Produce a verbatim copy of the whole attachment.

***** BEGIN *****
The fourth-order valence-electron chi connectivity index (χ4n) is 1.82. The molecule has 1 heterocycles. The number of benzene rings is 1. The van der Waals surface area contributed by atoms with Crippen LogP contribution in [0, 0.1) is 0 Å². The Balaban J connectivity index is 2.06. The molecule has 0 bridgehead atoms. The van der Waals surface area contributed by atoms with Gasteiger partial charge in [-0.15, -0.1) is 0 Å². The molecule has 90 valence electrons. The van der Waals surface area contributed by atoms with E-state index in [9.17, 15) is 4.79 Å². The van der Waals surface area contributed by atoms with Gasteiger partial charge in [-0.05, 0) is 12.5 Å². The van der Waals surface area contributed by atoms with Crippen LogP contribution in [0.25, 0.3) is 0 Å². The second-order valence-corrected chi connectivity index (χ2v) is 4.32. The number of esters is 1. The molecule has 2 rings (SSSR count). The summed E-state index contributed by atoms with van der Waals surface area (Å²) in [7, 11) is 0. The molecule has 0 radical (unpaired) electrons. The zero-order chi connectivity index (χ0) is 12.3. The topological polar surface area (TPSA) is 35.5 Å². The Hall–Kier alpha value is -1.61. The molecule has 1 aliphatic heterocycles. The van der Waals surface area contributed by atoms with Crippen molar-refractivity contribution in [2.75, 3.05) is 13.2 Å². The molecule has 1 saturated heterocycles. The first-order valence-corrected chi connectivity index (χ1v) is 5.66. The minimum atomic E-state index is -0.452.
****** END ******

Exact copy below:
The fourth-order valence-electron chi connectivity index (χ4n) is 1.82. The molecule has 1 heterocycles. The number of benzene rings is 1. The van der Waals surface area contributed by atoms with Crippen LogP contribution in [0, 0.1) is 0 Å². The Balaban J connectivity index is 2.06. The molecule has 0 bridgehead atoms. The van der Waals surface area contributed by atoms with Gasteiger partial charge in [-0.15, -0.1) is 0 Å². The molecule has 90 valence electrons. The van der Waals surface area contributed by atoms with E-state index in [9.17, 15) is 4.79 Å². The van der Waals surface area contributed by atoms with Gasteiger partial charge in [-0.05, 0) is 12.5 Å². The van der Waals surface area contributed by atoms with Crippen LogP contribution in [0.25, 0.3) is 0 Å². The second-order valence-corrected chi connectivity index (χ2v) is 4.32. The number of esters is 1. The molecule has 2 rings (SSSR count). The summed E-state index contributed by atoms with van der Waals surface area (Å²) in [7, 11) is 0. The molecule has 0 radical (unpaired) electrons. The zero-order chi connectivity index (χ0) is 12.3. The topological polar surface area (TPSA) is 35.5 Å². The Hall–Kier alpha value is -1.61. The molecule has 1 aliphatic heterocycles. The van der Waals surface area contributed by atoms with Crippen molar-refractivity contribution in [2.75, 3.05) is 13.2 Å². The molecule has 1 saturated heterocycles. The first-order valence-corrected chi connectivity index (χ1v) is 5.66. The minimum atomic E-state index is -0.452.